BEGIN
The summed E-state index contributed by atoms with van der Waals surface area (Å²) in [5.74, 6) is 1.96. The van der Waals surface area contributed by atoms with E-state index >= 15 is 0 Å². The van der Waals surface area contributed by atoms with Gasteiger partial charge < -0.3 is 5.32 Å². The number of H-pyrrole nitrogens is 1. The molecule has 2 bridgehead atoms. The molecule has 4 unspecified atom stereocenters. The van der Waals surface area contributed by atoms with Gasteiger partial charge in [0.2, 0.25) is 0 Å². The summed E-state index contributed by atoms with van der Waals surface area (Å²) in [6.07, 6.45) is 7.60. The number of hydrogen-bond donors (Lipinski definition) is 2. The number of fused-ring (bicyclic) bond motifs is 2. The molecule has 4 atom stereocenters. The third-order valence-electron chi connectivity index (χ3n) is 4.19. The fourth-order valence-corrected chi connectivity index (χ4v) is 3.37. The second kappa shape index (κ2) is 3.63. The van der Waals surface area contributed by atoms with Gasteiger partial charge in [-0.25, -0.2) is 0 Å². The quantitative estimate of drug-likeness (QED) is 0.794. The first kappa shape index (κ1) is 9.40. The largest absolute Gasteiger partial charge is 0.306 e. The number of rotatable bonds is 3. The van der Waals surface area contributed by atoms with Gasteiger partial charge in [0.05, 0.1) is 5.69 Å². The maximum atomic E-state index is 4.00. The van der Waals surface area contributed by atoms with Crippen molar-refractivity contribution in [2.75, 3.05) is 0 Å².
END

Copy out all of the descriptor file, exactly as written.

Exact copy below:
The summed E-state index contributed by atoms with van der Waals surface area (Å²) in [5.74, 6) is 1.96. The van der Waals surface area contributed by atoms with E-state index >= 15 is 0 Å². The van der Waals surface area contributed by atoms with Gasteiger partial charge < -0.3 is 5.32 Å². The number of H-pyrrole nitrogens is 1. The molecule has 2 bridgehead atoms. The molecule has 4 unspecified atom stereocenters. The van der Waals surface area contributed by atoms with Gasteiger partial charge in [0.2, 0.25) is 0 Å². The summed E-state index contributed by atoms with van der Waals surface area (Å²) in [6.07, 6.45) is 7.60. The number of hydrogen-bond donors (Lipinski definition) is 2. The number of fused-ring (bicyclic) bond motifs is 2. The molecule has 4 atom stereocenters. The third-order valence-electron chi connectivity index (χ3n) is 4.19. The fourth-order valence-corrected chi connectivity index (χ4v) is 3.37. The second kappa shape index (κ2) is 3.63. The van der Waals surface area contributed by atoms with Gasteiger partial charge in [-0.25, -0.2) is 0 Å². The quantitative estimate of drug-likeness (QED) is 0.794. The first kappa shape index (κ1) is 9.40. The largest absolute Gasteiger partial charge is 0.306 e. The number of rotatable bonds is 3. The van der Waals surface area contributed by atoms with Gasteiger partial charge in [0.05, 0.1) is 5.69 Å². The maximum atomic E-state index is 4.00. The van der Waals surface area contributed by atoms with Crippen molar-refractivity contribution in [2.75, 3.05) is 0 Å².